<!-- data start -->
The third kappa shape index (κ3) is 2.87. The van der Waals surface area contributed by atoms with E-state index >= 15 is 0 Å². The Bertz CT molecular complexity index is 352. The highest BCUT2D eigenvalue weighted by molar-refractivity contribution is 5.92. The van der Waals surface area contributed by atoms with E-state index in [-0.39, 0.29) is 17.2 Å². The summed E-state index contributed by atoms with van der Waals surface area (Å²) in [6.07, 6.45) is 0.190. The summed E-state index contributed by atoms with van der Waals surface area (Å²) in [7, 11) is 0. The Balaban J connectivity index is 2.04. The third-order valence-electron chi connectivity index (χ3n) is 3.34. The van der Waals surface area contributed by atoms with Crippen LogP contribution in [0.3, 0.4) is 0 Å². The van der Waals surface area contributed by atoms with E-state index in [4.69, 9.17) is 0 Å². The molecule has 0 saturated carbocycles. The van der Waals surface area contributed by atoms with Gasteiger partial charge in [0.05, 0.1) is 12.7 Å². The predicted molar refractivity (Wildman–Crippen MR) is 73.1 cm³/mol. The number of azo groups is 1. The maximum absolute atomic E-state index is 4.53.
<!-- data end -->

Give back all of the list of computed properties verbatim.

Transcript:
The third kappa shape index (κ3) is 2.87. The van der Waals surface area contributed by atoms with E-state index >= 15 is 0 Å². The Bertz CT molecular complexity index is 352. The highest BCUT2D eigenvalue weighted by molar-refractivity contribution is 5.92. The van der Waals surface area contributed by atoms with E-state index in [-0.39, 0.29) is 17.2 Å². The summed E-state index contributed by atoms with van der Waals surface area (Å²) in [6.07, 6.45) is 0.190. The summed E-state index contributed by atoms with van der Waals surface area (Å²) in [7, 11) is 0. The Balaban J connectivity index is 2.04. The third-order valence-electron chi connectivity index (χ3n) is 3.34. The van der Waals surface area contributed by atoms with Crippen LogP contribution in [0.3, 0.4) is 0 Å². The van der Waals surface area contributed by atoms with E-state index in [4.69, 9.17) is 0 Å². The molecule has 0 saturated carbocycles. The van der Waals surface area contributed by atoms with Gasteiger partial charge in [0.05, 0.1) is 12.7 Å². The predicted molar refractivity (Wildman–Crippen MR) is 73.1 cm³/mol. The number of azo groups is 1. The maximum absolute atomic E-state index is 4.53.